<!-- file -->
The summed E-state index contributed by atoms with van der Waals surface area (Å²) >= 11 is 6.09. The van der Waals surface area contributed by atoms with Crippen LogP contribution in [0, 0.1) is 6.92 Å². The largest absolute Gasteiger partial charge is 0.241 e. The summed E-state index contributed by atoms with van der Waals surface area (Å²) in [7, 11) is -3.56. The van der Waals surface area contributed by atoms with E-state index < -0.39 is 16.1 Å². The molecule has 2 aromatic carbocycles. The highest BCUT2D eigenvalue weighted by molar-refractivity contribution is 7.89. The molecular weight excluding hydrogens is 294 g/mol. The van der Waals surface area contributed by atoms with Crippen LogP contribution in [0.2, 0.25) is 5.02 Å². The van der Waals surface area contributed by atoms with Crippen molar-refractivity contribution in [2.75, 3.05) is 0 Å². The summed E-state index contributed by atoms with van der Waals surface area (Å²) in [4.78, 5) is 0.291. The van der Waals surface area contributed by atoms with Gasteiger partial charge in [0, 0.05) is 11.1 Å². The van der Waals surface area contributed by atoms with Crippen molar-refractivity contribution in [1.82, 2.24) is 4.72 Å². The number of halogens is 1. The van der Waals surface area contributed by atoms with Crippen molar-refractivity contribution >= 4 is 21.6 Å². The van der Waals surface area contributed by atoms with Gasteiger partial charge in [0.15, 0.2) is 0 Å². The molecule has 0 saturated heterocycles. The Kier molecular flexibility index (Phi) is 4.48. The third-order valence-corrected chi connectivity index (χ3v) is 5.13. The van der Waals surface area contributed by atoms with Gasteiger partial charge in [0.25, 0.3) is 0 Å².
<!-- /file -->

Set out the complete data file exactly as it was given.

The summed E-state index contributed by atoms with van der Waals surface area (Å²) >= 11 is 6.09. The van der Waals surface area contributed by atoms with Crippen LogP contribution in [0, 0.1) is 6.92 Å². The largest absolute Gasteiger partial charge is 0.241 e. The summed E-state index contributed by atoms with van der Waals surface area (Å²) in [7, 11) is -3.56. The van der Waals surface area contributed by atoms with E-state index < -0.39 is 16.1 Å². The molecule has 2 aromatic carbocycles. The highest BCUT2D eigenvalue weighted by molar-refractivity contribution is 7.89. The molecular weight excluding hydrogens is 294 g/mol. The van der Waals surface area contributed by atoms with Crippen LogP contribution in [0.2, 0.25) is 5.02 Å². The van der Waals surface area contributed by atoms with Crippen molar-refractivity contribution in [2.75, 3.05) is 0 Å². The summed E-state index contributed by atoms with van der Waals surface area (Å²) in [4.78, 5) is 0.291. The van der Waals surface area contributed by atoms with Gasteiger partial charge in [0, 0.05) is 11.1 Å². The van der Waals surface area contributed by atoms with Crippen molar-refractivity contribution in [1.82, 2.24) is 4.72 Å². The number of halogens is 1. The van der Waals surface area contributed by atoms with Crippen molar-refractivity contribution >= 4 is 21.6 Å². The van der Waals surface area contributed by atoms with Gasteiger partial charge in [0.15, 0.2) is 0 Å². The molecule has 0 saturated heterocycles. The Kier molecular flexibility index (Phi) is 4.48. The third-order valence-corrected chi connectivity index (χ3v) is 5.13. The van der Waals surface area contributed by atoms with Gasteiger partial charge in [0.25, 0.3) is 0 Å².